a. James owns a factory which manufacturer furnitures. on one day, a prospective customer visits his factory and trips over some timber and cause injury. In this case, James is liable for the damage cause to the prospective customer. As per the tort liability, James owes duty of care towards the visitors who came at his place for any purchase. James failed to take care of the reasonable action to avoid nay injury to the visitors. If he had placed the timber at some other place, the injury could have been avoided. also the visitor was not aware of that some timber had been placed there. Thus according to Occupier Liability Act 1984, tort of negligence exist on part of the James which makes him liable for the damages caused to the visitor. The act explain that duty of care is required when the occupier knows that damage exists at his p[lace and that visitor may injury.

4.2 Elements of vicarious liability in given business situations

b. In another incident with James, one of his employee takes the van for delivery of furniture. On his route, he knocks over a pedestrian on a crossing.

As per vicarious liability, James is liable for the negligence of his employees because the act was occurred during the course of employment. The driver was on his way for delivery of furniture and injured a pedestrian due to his negligence. Thus liability exist on part of James to pay for damages. Also if James could have ensured the driving skills of his employees or have provided necessary training for road safety, the loss could have been avoided (Appleman, Appleman and Holmes, 2013). The case also present two important elements of vicarious liability which are -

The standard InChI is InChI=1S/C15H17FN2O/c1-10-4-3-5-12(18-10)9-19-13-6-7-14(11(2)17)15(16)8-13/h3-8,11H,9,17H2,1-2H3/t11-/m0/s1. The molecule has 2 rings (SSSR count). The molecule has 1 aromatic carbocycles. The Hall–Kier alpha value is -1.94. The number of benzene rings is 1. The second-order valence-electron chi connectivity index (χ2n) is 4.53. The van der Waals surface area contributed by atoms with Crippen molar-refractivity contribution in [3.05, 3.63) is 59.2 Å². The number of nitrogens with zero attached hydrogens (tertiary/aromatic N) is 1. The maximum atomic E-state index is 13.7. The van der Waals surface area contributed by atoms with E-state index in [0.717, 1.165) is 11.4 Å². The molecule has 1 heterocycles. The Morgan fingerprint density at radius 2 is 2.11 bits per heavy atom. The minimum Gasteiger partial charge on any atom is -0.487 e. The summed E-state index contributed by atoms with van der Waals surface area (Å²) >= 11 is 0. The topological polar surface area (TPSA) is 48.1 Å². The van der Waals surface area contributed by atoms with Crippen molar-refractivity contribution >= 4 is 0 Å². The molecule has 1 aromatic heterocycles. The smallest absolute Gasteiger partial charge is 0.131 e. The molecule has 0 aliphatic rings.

• The tortfeasor was defendant's employee
  • The tortfeasor was acting in the course of employment at the time the tort was committed.

CONCLUSION

It can be concluded from the report that there requires inclusion of four main elements for the formation of valid contract. If any of the elements is missing, the agreement cannot be considered as valid in terms of law. The contract includes various types of terms and consigns that are part of the contract and require to be mutually agreed to fulfil the obligation. The contract formation could take many forms but it is advisable to have written format to establish due liability. The report also explain major differences between tort and contractual liability. furthermore, defences available to the business that aims to restrict the liability of innocent person under situation.

REFERENCES

  • Appleman, J. A., Appleman, J. and Holmes, E. M. 2013.Excuses for Nonpayment and Defenses to Actions for Premiums(5). Appleman on Insurance Law and Practice.
  • Cerqueira, R., and et. al., 2003. Deploying Non-Functional Aspects by Contract. In Middleware Workshops
  • Cheshire and Furmston, 2001. Law of Contract. Butterworth.
  • Deaki and et.al., 2007. Markesinis and Deakin's Tort Law. Oxford University Press.
  • Emerson, W. R., 2009. Business Law. Barron's Educational Series.
  • Havighurst, C. C., 2000. Vicarious liability: relocating responsibility for the quality of medical care. Am. JL & Med.